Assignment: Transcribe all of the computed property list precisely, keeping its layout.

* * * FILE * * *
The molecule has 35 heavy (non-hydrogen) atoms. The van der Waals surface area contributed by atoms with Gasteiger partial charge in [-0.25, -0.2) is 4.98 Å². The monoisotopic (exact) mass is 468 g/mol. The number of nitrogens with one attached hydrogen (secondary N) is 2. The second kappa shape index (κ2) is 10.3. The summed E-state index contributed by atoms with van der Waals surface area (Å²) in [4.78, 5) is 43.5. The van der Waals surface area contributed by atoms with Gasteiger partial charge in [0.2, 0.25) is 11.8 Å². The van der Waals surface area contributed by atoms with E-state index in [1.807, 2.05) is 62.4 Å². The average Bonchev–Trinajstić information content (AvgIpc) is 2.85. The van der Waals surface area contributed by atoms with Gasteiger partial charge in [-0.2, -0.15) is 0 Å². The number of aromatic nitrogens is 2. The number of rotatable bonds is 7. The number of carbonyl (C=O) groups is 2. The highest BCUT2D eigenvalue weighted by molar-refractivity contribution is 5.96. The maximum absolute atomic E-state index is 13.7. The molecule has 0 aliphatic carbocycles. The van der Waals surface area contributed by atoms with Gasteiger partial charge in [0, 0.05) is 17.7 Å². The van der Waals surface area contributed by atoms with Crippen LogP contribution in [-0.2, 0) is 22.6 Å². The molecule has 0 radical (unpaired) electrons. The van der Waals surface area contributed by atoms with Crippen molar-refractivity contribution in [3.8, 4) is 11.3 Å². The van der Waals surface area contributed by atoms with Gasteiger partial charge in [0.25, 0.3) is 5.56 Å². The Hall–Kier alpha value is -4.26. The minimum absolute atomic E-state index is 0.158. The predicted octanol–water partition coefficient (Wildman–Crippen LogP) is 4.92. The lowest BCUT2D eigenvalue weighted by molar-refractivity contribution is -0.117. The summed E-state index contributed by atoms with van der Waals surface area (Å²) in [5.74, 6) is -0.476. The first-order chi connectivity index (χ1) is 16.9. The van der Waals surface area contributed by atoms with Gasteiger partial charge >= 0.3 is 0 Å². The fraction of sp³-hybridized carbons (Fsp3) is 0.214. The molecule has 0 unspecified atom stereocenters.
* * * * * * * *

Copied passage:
The molecule has 35 heavy (non-hydrogen) atoms. The van der Waals surface area contributed by atoms with Gasteiger partial charge in [-0.25, -0.2) is 4.98 Å². The monoisotopic (exact) mass is 468 g/mol. The number of nitrogens with one attached hydrogen (secondary N) is 2. The second kappa shape index (κ2) is 10.3. The summed E-state index contributed by atoms with van der Waals surface area (Å²) in [4.78, 5) is 43.5. The van der Waals surface area contributed by atoms with Gasteiger partial charge in [0.2, 0.25) is 11.8 Å². The van der Waals surface area contributed by atoms with E-state index in [1.807, 2.05) is 62.4 Å². The average Bonchev–Trinajstić information content (AvgIpc) is 2.85. The van der Waals surface area contributed by atoms with Gasteiger partial charge in [-0.2, -0.15) is 0 Å². The number of aromatic nitrogens is 2. The number of rotatable bonds is 7. The number of carbonyl (C=O) groups is 2. The highest BCUT2D eigenvalue weighted by molar-refractivity contribution is 5.96. The maximum absolute atomic E-state index is 13.7. The molecule has 0 aliphatic carbocycles. The van der Waals surface area contributed by atoms with Gasteiger partial charge in [0, 0.05) is 17.7 Å². The van der Waals surface area contributed by atoms with Crippen LogP contribution in [-0.2, 0) is 22.6 Å². The molecule has 0 radical (unpaired) electrons. The van der Waals surface area contributed by atoms with Crippen molar-refractivity contribution in [3.8, 4) is 11.3 Å². The van der Waals surface area contributed by atoms with Gasteiger partial charge in [0.25, 0.3) is 5.56 Å². The Hall–Kier alpha value is -4.26. The minimum absolute atomic E-state index is 0.158. The predicted octanol–water partition coefficient (Wildman–Crippen LogP) is 4.92. The lowest BCUT2D eigenvalue weighted by molar-refractivity contribution is -0.117. The summed E-state index contributed by atoms with van der Waals surface area (Å²) in [5.74, 6) is -0.476. The first-order chi connectivity index (χ1) is 16.9. The van der Waals surface area contributed by atoms with Gasteiger partial charge >= 0.3 is 0 Å². The fraction of sp³-hybridized carbons (Fsp3) is 0.214. The molecule has 0 unspecified atom stereocenters.